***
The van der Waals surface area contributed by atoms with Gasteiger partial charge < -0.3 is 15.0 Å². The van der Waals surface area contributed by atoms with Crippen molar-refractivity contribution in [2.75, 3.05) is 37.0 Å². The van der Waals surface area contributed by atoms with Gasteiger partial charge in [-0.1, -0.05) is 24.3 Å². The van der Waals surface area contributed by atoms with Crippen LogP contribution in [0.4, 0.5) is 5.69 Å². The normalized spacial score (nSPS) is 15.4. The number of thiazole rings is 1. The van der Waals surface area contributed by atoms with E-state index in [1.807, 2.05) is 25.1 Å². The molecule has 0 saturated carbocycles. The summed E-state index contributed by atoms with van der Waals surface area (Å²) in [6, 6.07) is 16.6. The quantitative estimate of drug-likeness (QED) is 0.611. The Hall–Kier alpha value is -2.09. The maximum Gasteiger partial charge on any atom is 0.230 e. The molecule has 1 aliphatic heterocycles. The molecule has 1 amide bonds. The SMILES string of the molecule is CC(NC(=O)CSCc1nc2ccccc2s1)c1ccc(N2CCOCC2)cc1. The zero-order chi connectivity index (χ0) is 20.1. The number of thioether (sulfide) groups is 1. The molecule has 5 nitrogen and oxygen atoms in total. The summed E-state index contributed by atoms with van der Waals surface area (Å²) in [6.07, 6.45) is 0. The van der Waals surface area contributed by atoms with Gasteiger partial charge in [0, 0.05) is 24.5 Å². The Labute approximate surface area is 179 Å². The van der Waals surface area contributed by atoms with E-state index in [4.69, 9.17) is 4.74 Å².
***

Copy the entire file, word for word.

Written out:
The van der Waals surface area contributed by atoms with Gasteiger partial charge < -0.3 is 15.0 Å². The van der Waals surface area contributed by atoms with Crippen molar-refractivity contribution in [2.75, 3.05) is 37.0 Å². The van der Waals surface area contributed by atoms with Gasteiger partial charge in [-0.1, -0.05) is 24.3 Å². The van der Waals surface area contributed by atoms with Crippen LogP contribution in [0.4, 0.5) is 5.69 Å². The normalized spacial score (nSPS) is 15.4. The number of thiazole rings is 1. The van der Waals surface area contributed by atoms with E-state index in [1.807, 2.05) is 25.1 Å². The molecule has 0 saturated carbocycles. The summed E-state index contributed by atoms with van der Waals surface area (Å²) in [6, 6.07) is 16.6. The quantitative estimate of drug-likeness (QED) is 0.611. The Hall–Kier alpha value is -2.09. The maximum Gasteiger partial charge on any atom is 0.230 e. The molecule has 1 aliphatic heterocycles. The molecule has 1 amide bonds. The SMILES string of the molecule is CC(NC(=O)CSCc1nc2ccccc2s1)c1ccc(N2CCOCC2)cc1. The zero-order chi connectivity index (χ0) is 20.1. The number of thioether (sulfide) groups is 1. The molecule has 5 nitrogen and oxygen atoms in total. The summed E-state index contributed by atoms with van der Waals surface area (Å²) in [6.07, 6.45) is 0. The van der Waals surface area contributed by atoms with Gasteiger partial charge in [0, 0.05) is 24.5 Å². The Labute approximate surface area is 179 Å². The van der Waals surface area contributed by atoms with E-state index in [4.69, 9.17) is 4.74 Å².